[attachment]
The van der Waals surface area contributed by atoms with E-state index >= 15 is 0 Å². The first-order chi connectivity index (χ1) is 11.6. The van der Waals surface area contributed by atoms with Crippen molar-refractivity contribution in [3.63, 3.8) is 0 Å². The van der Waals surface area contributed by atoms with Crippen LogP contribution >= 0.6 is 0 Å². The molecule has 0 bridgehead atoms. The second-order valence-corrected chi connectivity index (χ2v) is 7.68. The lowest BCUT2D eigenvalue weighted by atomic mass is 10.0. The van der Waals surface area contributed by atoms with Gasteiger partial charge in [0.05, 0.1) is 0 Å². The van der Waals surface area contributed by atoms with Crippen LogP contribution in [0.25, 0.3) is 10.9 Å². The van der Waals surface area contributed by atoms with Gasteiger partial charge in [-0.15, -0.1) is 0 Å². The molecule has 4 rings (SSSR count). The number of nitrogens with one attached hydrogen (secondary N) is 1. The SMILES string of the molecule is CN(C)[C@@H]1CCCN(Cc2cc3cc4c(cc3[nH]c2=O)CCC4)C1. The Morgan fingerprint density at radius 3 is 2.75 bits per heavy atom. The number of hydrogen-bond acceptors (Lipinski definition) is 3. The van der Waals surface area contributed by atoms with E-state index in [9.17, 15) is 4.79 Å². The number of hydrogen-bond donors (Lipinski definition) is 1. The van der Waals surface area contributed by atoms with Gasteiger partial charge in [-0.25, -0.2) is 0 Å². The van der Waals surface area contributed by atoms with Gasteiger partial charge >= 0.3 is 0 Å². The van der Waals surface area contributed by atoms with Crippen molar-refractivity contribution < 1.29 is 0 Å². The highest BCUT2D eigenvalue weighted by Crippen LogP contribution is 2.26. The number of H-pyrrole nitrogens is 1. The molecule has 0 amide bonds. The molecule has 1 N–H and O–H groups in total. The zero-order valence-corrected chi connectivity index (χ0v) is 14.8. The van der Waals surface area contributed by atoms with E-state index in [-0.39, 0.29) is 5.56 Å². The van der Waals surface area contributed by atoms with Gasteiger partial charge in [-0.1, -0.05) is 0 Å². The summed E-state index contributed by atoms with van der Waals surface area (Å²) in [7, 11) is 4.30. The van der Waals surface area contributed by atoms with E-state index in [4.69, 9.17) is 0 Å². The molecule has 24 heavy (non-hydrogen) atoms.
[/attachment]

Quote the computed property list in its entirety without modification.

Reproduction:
The van der Waals surface area contributed by atoms with E-state index >= 15 is 0 Å². The first-order chi connectivity index (χ1) is 11.6. The van der Waals surface area contributed by atoms with Crippen molar-refractivity contribution in [3.63, 3.8) is 0 Å². The van der Waals surface area contributed by atoms with Crippen LogP contribution >= 0.6 is 0 Å². The molecule has 0 bridgehead atoms. The second-order valence-corrected chi connectivity index (χ2v) is 7.68. The lowest BCUT2D eigenvalue weighted by atomic mass is 10.0. The van der Waals surface area contributed by atoms with Gasteiger partial charge in [0.05, 0.1) is 0 Å². The van der Waals surface area contributed by atoms with Crippen LogP contribution in [0.25, 0.3) is 10.9 Å². The van der Waals surface area contributed by atoms with Gasteiger partial charge in [-0.15, -0.1) is 0 Å². The molecule has 4 rings (SSSR count). The number of nitrogens with one attached hydrogen (secondary N) is 1. The SMILES string of the molecule is CN(C)[C@@H]1CCCN(Cc2cc3cc4c(cc3[nH]c2=O)CCC4)C1. The Morgan fingerprint density at radius 3 is 2.75 bits per heavy atom. The number of hydrogen-bond acceptors (Lipinski definition) is 3. The van der Waals surface area contributed by atoms with E-state index in [9.17, 15) is 4.79 Å². The number of hydrogen-bond donors (Lipinski definition) is 1. The van der Waals surface area contributed by atoms with Gasteiger partial charge in [-0.25, -0.2) is 0 Å². The van der Waals surface area contributed by atoms with Gasteiger partial charge >= 0.3 is 0 Å². The van der Waals surface area contributed by atoms with Crippen molar-refractivity contribution < 1.29 is 0 Å². The highest BCUT2D eigenvalue weighted by Crippen LogP contribution is 2.26. The number of H-pyrrole nitrogens is 1. The molecule has 0 amide bonds. The molecule has 1 N–H and O–H groups in total. The zero-order valence-corrected chi connectivity index (χ0v) is 14.8. The van der Waals surface area contributed by atoms with E-state index in [-0.39, 0.29) is 5.56 Å². The van der Waals surface area contributed by atoms with Gasteiger partial charge in [-0.1, -0.05) is 0 Å². The summed E-state index contributed by atoms with van der Waals surface area (Å²) in [7, 11) is 4.30. The van der Waals surface area contributed by atoms with E-state index in [4.69, 9.17) is 0 Å². The molecule has 24 heavy (non-hydrogen) atoms.